Following the McGill administration’s closure of campus until May 1 as a result of directives of the provincial government regarding limiting the spread of COVID-19, the McGill community was forbidden from gathering on the university’s grounds.
Overnight, the McGill campus was devoid of its human population, who turned to Zoom’s backdrop feature to experience Canada’s vast and beautiful landscapes. Yet, not all of the campus’s inhabitants abandoned the McLennan-Redpath complex. Instead, the Milton-Parc community could suddenly hear a beautiful symphony of screeching seagulls, and no longer needed their alarm clocks to wake up.
The seagulls, local to the area, have had their beaks set on McGill’s downtown campus for a while, but the university’s large student population had, until now, made it very difficult for them to settle undisturbed. The seagulls were also inconvenienced by the squirrel population living on campus, who were always first to get students’ leftover food from the trash and dig up sweet finds from Lower Field.
“The amount of laptop-carrying douchebags criss-crossing the Y intersection made living here unbearable,” Steven Seagull said. “Don’t even get me started on how those thicc [sic] squirrels would get to the thrown out bahn mis and Four Loko cans before any of us could.”
Finally, on March 23, this phenomenon came to the attention of Associate Provost Christopher Buddle as he was filming content for his vlog series, available soon on Hulu and Netflix. Soon after, Buddle notified Parks Canada of the urgent need to protect these rare local species.
“I was astonished to find out that such a peaceful green space existed in the heart of downtown Montreal, with no human disturbances or noise pollution,” Jessica Gray, Environmental Assessment Scientist for Parks Canada, wrote to The McGill Tribune. “While the circumstances surrounding this newly fallow land are not to be overlooked, it is a delight that we could finally find a home for our locally endangered species.”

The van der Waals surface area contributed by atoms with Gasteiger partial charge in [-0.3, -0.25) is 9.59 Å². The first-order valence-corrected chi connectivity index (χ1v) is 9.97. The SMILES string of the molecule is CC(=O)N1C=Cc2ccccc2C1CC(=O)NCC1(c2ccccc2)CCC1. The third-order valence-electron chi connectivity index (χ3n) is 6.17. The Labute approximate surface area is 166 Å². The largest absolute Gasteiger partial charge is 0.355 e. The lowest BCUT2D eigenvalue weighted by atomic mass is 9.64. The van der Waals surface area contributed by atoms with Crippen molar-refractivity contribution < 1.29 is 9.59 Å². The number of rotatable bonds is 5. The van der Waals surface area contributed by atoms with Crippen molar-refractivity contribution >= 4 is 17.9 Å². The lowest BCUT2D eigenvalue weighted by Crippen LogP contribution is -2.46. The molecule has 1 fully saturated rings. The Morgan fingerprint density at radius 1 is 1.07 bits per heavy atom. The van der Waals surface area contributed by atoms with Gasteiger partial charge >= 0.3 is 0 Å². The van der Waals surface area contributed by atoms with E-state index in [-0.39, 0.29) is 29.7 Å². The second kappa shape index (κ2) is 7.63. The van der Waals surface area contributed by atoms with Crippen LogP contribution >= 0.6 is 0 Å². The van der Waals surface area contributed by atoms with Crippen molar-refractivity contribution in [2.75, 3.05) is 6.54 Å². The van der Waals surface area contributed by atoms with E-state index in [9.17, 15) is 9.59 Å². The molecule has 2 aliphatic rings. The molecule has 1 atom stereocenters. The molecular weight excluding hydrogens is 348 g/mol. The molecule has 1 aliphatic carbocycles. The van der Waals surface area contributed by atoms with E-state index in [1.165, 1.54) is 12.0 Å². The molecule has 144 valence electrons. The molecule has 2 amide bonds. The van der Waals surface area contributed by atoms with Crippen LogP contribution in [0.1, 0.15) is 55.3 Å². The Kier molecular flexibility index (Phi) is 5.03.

On March 27, McGill’s downtown campus was officially declared an urban national park to safeguard the well-being of the local seagulls and squirrels, who can be seen enjoying themselves on the vast playground, and even engaging in some riveting quidditch games on Lower Field.
Others, however, were disappointed to learn of Parks Canada’s decision to prioritize the needs of these wild species, over that of their own. Milton-Parc’s dogs had been lobbying the McGill administration for years to turn Lower Field into a dog park.
“My parents and I have unfortunately been living in that neighborhood with all the wannabe frat boys for 10 years,” Confiture, a local celebrity dog, told the Tribune. “Every evening, we walk through this pseudo-Hogwarts scenery and make our way to Lower Field. But every winter, this big ol’ ice rink gets built and I only have half of the field to run on. I know that Mont Royal is close by, but with my old age, I can’t bear to walk uphill. But now that McGill’s campus is a national urban park prohibited to pets, I’ll have nowhere accessible to get some exercise in.”
Entry to the McGill National Park, formerly known as the McGill downtown campus, costs $5 for members of the McGill community, though only transactions with One Card are accepted, and $20 for non-members. Only five people at a time are allowed to visit the park to respect both social distancing rules and the precious species who have permanently moved in.